Rep. Ted Lieu (D-CA) and Rep. Blake Farenthold (R-TX) are introducing a bill to effectively override “bad” state-level encryption bills, reports The Verge.
The ENCRYPT Act of 2016 would preempt state and local government encryption laws. The two men said today they are "deeply concerned" that varying bills surrounding encryption would endanger the country as well as the competitiveness of American companies. The argument is that it’s not easy or feasible to tailor phone encryption capabilities for specific states, notes The Verge.
The impetus for the new bill is the proposal of state-level bills in California and New York. Those proposals, which consisted of the exact same text, would ban smartphone encryption for phones sold in those states and fine manufacturers for each phone sold with secure disk encryption.
Last month California assembly member Jim Cooper introduced legislation (bill 1681) that requires any smartphone manufactured "on or after July 1, 2015, and sold in California after that date" to be "capable of being decrypted and unlocked by its manufacturer or its operating system provider.” Any smartphone that couldn't be decrypted on-demand would subject a seller to a $2,500 fine.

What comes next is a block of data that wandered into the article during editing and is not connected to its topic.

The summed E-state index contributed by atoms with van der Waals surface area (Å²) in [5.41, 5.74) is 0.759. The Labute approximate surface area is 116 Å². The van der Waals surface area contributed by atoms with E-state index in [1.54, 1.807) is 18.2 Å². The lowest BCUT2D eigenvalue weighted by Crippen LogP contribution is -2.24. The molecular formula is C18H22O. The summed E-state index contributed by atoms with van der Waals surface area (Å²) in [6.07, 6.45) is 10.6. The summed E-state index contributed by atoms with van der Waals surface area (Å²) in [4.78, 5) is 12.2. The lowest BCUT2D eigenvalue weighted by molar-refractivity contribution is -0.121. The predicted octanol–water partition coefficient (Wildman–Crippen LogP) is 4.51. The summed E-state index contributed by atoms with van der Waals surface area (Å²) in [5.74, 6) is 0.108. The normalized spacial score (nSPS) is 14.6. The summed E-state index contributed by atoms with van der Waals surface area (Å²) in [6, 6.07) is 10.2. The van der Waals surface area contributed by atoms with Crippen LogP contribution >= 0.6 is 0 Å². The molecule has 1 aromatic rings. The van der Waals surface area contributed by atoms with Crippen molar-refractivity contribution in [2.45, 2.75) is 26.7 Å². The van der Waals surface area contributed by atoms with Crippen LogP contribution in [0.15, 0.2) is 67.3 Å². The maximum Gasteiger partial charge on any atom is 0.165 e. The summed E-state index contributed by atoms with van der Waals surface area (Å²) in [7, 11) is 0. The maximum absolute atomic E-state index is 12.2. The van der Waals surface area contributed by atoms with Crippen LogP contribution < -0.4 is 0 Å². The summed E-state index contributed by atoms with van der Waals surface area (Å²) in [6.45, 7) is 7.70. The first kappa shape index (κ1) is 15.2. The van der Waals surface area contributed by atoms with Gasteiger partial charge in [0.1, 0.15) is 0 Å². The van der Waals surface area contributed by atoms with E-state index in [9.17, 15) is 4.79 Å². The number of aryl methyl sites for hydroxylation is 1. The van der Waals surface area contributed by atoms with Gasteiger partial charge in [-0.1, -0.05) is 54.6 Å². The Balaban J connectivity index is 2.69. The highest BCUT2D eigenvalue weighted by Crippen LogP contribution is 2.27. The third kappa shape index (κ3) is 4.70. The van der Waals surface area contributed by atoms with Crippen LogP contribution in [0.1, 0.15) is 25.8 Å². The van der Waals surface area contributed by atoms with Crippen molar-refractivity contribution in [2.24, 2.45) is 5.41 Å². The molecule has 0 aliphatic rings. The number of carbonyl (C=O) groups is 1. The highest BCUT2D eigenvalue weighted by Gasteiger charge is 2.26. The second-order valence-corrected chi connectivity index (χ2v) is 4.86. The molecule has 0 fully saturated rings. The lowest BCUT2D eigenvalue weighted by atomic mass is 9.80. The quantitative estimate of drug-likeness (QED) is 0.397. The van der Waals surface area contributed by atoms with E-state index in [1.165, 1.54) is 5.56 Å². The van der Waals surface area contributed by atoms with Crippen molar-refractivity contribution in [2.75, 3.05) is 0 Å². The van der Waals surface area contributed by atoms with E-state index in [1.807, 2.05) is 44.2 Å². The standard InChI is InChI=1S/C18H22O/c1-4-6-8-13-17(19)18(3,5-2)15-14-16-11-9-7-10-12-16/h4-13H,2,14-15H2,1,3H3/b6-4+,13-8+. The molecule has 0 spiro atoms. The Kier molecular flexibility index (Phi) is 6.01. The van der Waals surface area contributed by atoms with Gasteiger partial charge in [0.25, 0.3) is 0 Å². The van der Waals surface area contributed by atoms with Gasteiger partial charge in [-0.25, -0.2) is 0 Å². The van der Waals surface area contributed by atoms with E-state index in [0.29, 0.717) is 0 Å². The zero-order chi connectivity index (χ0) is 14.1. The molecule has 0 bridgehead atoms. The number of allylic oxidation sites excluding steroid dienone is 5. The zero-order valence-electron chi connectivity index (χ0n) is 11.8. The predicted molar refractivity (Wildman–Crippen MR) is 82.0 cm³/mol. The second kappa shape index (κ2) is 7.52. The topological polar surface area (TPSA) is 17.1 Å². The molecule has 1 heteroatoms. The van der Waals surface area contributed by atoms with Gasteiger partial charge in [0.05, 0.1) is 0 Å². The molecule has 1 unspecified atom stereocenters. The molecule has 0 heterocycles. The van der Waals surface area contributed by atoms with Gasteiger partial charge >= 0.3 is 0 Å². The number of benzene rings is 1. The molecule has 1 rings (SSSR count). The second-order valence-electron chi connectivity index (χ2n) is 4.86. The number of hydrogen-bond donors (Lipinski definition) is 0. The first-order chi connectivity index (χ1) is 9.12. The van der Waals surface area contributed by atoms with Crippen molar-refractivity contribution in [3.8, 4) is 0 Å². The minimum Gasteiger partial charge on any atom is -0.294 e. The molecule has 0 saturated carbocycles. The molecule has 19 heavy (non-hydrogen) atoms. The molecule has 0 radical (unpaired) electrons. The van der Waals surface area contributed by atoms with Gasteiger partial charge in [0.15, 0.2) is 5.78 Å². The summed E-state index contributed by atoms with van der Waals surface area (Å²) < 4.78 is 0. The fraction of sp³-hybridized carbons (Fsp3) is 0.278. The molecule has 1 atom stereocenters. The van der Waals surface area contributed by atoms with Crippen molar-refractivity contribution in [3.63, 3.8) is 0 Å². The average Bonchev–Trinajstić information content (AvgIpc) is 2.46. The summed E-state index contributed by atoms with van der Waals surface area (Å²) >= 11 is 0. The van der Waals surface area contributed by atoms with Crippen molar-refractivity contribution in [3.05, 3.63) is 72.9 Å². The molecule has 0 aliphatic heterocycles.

If the bill becomes law, there would be a near-blanket ban on nearly all iPhones and many Android devices across the state, notes ZDNet. The bill must pass the assembly and the state senate, and be signed into law by Gov. Jerry Brown.
A similar proposed bill is before New York's state assembly and senate. If approved, Apple and Google could face fines of $2,500 per device sold in the state after Jan. 1, 2016, if a retailer knowingly sells a smartphone that can’t be unlocked or decrypted by the device manufacturer or operating-system provider.
There's no requirement for Apple, Google, or other companies to create a backdoor. However, if any manufacturer wants to sell a smartphone in New York, the device would need to comply with those requirements or else face a civil suit by the attorney general or district attorney.